Children's Mercy Researchers Receive Academic Recognition and Donor Support
Battling diseases and unraveling the mysteries of rare illnesses and ailments calls for a special kind of hero. The researcher. No matter whether they are benchside or bedside, these bold individuals delve deep into their work and dedicate their careers to the quest for answers.
On April 1, three Children’s Mercy researchers — Susan Abdel-Rahman, PharmD, Shao Jiang, MD, and Cy Nadler, PhD — were honored through donor support, at an Investiture ceremony symbolizing the investment in their research to not only impact kids locally, but also their commitment to help children across the globe.
“Our research vision is to become a convener and a partner with others in the biomedical research field. Research allows us to bring everything full circle by bringing learnings to the bedside and then back to the research bench,” says Children’s Mercy CEO Paul Kempinski. “Dr. Abdel-Rahman, Dr. Jiang and Dr. Nadler are making game-changing progress in their fields which will come back to benefit patients at a local level and around the world. That progress is thanks, in no small part, to the generous donors who made each of these endowed positions possible.”
Susan Abdel-Rahman, PharmD, received the Marion Merrell Dow/Missouri Chair in Pediatric Clinical Pharmacology which will allow her to pursue research into drug discovery for underserved populations, technology development that will empower providers and patients and engagement initiatives to improve access for all children. This chair is made possible with thanks to Fred Lyons and Edward M. Connolly, trustees of the Marion Merrell Dow trust.
Dr. Abdel-Rahman invented a device, approved by the FDA in 2015, designed to quickly evaluate a child’s health by measuring the circumference of their arm. The device can be cheaply produced and easily used to support underserved communities around the world to measure malnourishment. “Growth and nutrition are foundational elements of child development. They are vital signs that speak to the health and well-being of a child. Inconceivably, the ability to assess these remains a significant challenge in many settings,” Dr. Abdel-Rahman says.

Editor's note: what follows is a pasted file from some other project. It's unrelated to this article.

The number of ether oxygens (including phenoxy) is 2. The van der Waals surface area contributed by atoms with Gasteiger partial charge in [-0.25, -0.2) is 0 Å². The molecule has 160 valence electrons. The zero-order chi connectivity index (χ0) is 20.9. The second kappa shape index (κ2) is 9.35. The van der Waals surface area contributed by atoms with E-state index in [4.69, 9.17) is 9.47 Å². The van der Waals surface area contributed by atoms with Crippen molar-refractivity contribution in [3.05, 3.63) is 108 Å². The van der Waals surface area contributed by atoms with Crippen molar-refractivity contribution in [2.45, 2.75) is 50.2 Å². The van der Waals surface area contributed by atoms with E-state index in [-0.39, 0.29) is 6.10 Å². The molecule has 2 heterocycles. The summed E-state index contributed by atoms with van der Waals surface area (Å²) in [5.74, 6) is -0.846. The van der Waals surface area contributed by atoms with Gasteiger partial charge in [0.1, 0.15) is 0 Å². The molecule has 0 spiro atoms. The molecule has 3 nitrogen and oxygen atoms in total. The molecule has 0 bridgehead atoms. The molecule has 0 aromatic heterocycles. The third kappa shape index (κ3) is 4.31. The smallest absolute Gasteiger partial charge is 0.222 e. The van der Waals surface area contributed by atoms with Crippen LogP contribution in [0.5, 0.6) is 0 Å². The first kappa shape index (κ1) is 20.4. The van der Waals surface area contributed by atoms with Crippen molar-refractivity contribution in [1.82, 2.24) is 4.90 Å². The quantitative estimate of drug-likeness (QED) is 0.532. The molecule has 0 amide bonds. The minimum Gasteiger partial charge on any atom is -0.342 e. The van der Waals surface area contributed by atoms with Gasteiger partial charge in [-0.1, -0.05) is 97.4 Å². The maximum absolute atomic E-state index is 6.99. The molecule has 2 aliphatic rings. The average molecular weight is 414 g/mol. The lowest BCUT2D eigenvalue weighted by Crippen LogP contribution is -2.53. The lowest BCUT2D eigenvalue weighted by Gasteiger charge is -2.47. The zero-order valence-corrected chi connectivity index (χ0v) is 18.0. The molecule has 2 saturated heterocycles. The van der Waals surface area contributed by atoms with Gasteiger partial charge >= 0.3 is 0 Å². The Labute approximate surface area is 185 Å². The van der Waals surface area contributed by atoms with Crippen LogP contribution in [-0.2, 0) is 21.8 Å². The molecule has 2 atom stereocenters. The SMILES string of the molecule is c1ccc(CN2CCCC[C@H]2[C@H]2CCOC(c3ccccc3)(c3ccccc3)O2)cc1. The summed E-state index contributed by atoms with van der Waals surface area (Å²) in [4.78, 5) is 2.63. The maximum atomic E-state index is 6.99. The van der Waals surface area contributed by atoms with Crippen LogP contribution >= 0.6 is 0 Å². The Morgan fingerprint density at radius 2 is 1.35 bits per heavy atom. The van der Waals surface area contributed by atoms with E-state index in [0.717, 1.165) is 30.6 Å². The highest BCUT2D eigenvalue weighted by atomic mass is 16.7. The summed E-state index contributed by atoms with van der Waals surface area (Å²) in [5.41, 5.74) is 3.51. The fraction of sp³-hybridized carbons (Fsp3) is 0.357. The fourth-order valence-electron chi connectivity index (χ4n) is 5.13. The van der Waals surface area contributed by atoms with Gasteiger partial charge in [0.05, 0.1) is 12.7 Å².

Shao Jiang, MD, received the Frederick J. McCoy Endowed Chair in Plastic Surgery and Craniofacial Research which will allow him and his team to advance learnings in the area of cleft and craniofacial surgery. This chair is made possible thanks to Dr. McCoy’s grandson, Tucker Trotter, his wife Mandi, and their family.
In addition to the 3,000 active patients in the Cleft and Craniofacial Clinic at Children’s Mercy, Dr. Jiang accompanies a team of surgeons on medical mission trips to Latin America. During their 2019 trip, the team performed 64 surgeries over a period of five days.
“I strongly believe that life-changing surgery should be available to all kids, no matter their locations or socioeconomic status…as a group of highly trained medical professionals, [we] care deeply about the welfare of all the kids suffering from maladies that can be treated,” Dr. Jiang says.
Cy Nadler, PhD, received the Josh Barnds and Stella Carlson Endowed Professorship for Autism which will allow his clinic to grow their ability to learn more from the patients they interact with every day, particularly as they prepare to launch a new parent coaching program.. This chair is made possible by Paul A. Barnds and Shawn R. Sabin, MD.
In addition to his research at Children’s Mercy, Dr. Nadler is also working with the Center for Disease and Control (CDC) on their Study to Explore Early Development. This is the CDC’s largest study of autism and child development. Dr. Nadler and his team are collecting local data that will help answer the many questions that remain around autism such as who is prone to develop it and the best ways to support children with autism and their families.
“Improving the lives of children and families through direct clinical services is incredibly important; and research that allows us to deliver better care serves that same goal,” Dr. Nadler says.
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